OASIS Mailing List ArchivesView the OASIS mailing list archive below
or browse/search using MarkMail.


Help: OASIS Mailing Lists Help | MarkMail Help

xdi message

[Date Prev] | [Thread Prev] | [Thread Next] | [Date Next] -- [Date Index] | [Thread Index] | [List Home]

Subject: RE: [xdi] Proposal for separation of subject/predicate and parent-subject/child-subject semantics

From a $get perspective that answer makes sense, but I believe the distinctions and connections between logically equivalent and resolution equivalent that we discussed a while ago (1 month, 2?) still hold. 

What I think may be the problem is $get.  If the result of $get A is C and the result of $get B is C then A is resolution equivalent to B. This means that $get defines resolution equivalence, not logical equivalence. AFAIK we have not in the TC spec'd an op that defines logical equivalence and I think if we did that might solve this problem.  I propose $ask, which returns a boolean result, true iff the XRIs represented by the parameters are all implied by the graph (NOT necessarily resolvable in the graph).

($get(A) == C) && ($get(B)==C) <==> A is resolution equivalent to B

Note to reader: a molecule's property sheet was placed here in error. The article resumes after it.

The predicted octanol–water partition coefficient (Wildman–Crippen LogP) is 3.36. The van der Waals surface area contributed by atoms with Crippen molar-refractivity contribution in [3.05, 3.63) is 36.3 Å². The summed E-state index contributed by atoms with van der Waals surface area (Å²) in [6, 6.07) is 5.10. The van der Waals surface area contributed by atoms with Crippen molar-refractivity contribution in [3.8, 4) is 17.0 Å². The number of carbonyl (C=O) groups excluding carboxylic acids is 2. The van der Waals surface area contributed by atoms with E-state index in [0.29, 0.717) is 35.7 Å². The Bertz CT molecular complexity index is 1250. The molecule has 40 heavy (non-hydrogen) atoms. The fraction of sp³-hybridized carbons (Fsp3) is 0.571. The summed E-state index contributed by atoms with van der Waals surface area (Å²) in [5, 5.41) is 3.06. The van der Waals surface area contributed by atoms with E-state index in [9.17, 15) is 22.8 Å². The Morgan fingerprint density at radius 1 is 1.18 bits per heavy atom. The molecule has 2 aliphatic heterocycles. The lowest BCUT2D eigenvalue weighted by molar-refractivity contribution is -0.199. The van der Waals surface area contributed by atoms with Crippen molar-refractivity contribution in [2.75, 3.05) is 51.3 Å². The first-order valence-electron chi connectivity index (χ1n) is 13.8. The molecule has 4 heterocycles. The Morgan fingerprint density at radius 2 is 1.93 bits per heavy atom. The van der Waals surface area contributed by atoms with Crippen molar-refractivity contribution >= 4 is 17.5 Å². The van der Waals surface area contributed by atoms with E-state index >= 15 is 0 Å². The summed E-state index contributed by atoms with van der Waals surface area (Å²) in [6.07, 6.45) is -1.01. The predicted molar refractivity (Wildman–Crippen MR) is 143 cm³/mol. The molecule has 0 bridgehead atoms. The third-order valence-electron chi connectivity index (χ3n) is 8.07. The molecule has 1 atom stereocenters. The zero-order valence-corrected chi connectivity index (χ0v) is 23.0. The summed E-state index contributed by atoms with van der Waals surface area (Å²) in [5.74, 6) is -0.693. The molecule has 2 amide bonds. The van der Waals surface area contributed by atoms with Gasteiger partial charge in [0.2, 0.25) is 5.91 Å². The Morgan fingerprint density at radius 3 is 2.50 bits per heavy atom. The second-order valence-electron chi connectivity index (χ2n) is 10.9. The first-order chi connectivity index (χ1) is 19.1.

($ask(A) == C) && ($ask(B)==C) <==> A is logically equivalent to B, i.e. A implies B and B implies A
Both of above <==> A is equivalent (i.e. both logically and resolution) to B

Further propose $ask$and which has the same behavior as $ask (? need to think on that ?), and $ask$or which returns true iff AT LEAST ONE of the XRIs is implied by the graph, and $ask$xor for at most one XRI, and $ask$XXX$not which gives the negated behavior for each XXX of and, or, xor.

Kind regards,

Bill Barnhill
Booz Allen Hamilton - Rome, NY
315-330-7386  | william.barnhill.ctr@rl.af.mil | barnhill_william@bah.com
From: markus.sabadello@gmail.com [markus.sabadello@gmail.com] On Behalf Of Markus Sabadello [markus.sabadello@xdi.org]
Sent: Thursday, April 22, 2010 4:54 AM
To: Drummond Reed
Cc: Giovanni Bartolomeo; OASIS - XDI TC; Barnhill, William [USA]
Subject: Re: [xdi] Proposal for separation of subject/predicate and     parent-subject/child-subject semantics

Yep that's the answer I expected.. My current implementation would return an empty graph to that XDI message. But I was wondering what Giovanni's answer would be..


On Thu, Apr 22, 2010 at 9:52 AM, Drummond Reed <drummond.reed@xdi.org<mailto:drummond.reed@xdi.org>> wrote:
It's late so I will just put short replies inline.

On Wed, Apr 21, 2010 at 9:11 AM, Markus Sabadello <markus.sabadello@xdi.org<mailto:markus.sabadello@xdi.org>> wrote:
So if I send the following XDI message to an endpoint:


and then I send this XDI message:


What will be the XDI response?


Markus, my answer is that the answer to the query (your second message) would be no such subject exists (in other words, the response would be null). In order to get a response to the second query, you would have to first made this operation:


where ... is whatever the contents of the subject =markus+email is.


I understand what you are saying below, but you may not  understand what I am saying. I am saying that +a/+b and +a+b are neither logically equivalent or resolution equivalent.